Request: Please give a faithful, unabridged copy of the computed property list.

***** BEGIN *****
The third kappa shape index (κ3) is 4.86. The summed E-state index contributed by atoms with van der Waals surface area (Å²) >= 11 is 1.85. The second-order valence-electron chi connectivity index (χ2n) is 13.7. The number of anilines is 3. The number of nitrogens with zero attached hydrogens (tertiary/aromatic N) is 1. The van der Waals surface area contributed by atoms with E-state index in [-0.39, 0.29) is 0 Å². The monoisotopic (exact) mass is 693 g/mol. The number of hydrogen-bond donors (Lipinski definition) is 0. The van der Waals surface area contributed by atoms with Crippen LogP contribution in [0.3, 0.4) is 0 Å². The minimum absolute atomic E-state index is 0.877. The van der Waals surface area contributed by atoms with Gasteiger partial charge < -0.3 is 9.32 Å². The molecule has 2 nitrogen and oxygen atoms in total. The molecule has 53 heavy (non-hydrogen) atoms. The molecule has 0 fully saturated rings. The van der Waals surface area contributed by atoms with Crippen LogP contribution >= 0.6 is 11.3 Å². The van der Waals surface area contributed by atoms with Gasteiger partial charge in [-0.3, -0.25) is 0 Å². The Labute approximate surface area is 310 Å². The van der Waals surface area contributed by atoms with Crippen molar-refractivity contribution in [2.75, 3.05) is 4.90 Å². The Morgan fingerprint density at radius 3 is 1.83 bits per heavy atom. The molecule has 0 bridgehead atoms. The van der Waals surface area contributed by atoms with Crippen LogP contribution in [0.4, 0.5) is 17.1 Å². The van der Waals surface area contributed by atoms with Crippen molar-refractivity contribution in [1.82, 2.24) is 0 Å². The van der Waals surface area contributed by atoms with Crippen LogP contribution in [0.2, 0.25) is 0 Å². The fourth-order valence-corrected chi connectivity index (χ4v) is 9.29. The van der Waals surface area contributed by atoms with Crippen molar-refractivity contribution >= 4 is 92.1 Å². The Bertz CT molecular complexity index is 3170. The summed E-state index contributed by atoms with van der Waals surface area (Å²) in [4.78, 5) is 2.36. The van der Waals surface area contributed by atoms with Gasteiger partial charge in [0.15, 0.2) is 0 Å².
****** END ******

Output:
The third kappa shape index (κ3) is 4.86. The summed E-state index contributed by atoms with van der Waals surface area (Å²) >= 11 is 1.85. The second-order valence-electron chi connectivity index (χ2n) is 13.7. The number of anilines is 3. The number of nitrogens with zero attached hydrogens (tertiary/aromatic N) is 1. The van der Waals surface area contributed by atoms with E-state index in [-0.39, 0.29) is 0 Å². The monoisotopic (exact) mass is 693 g/mol. The number of hydrogen-bond donors (Lipinski definition) is 0. The van der Waals surface area contributed by atoms with Crippen LogP contribution in [0.3, 0.4) is 0 Å². The minimum absolute atomic E-state index is 0.877. The van der Waals surface area contributed by atoms with Gasteiger partial charge < -0.3 is 9.32 Å². The molecule has 2 nitrogen and oxygen atoms in total. The molecule has 53 heavy (non-hydrogen) atoms. The molecule has 0 fully saturated rings. The van der Waals surface area contributed by atoms with Crippen LogP contribution >= 0.6 is 11.3 Å². The van der Waals surface area contributed by atoms with Gasteiger partial charge in [-0.3, -0.25) is 0 Å². The Labute approximate surface area is 310 Å². The van der Waals surface area contributed by atoms with Crippen molar-refractivity contribution in [2.75, 3.05) is 4.90 Å². The Morgan fingerprint density at radius 3 is 1.83 bits per heavy atom. The molecule has 0 bridgehead atoms. The van der Waals surface area contributed by atoms with Crippen LogP contribution in [0.4, 0.5) is 17.1 Å². The van der Waals surface area contributed by atoms with Crippen molar-refractivity contribution in [1.82, 2.24) is 0 Å². The van der Waals surface area contributed by atoms with Crippen LogP contribution in [0.2, 0.25) is 0 Å². The fourth-order valence-corrected chi connectivity index (χ4v) is 9.29. The van der Waals surface area contributed by atoms with Crippen molar-refractivity contribution >= 4 is 92.1 Å². The Bertz CT molecular complexity index is 3170. The summed E-state index contributed by atoms with van der Waals surface area (Å²) in [4.78, 5) is 2.36. The van der Waals surface area contributed by atoms with Gasteiger partial charge in [0.15, 0.2) is 0 Å².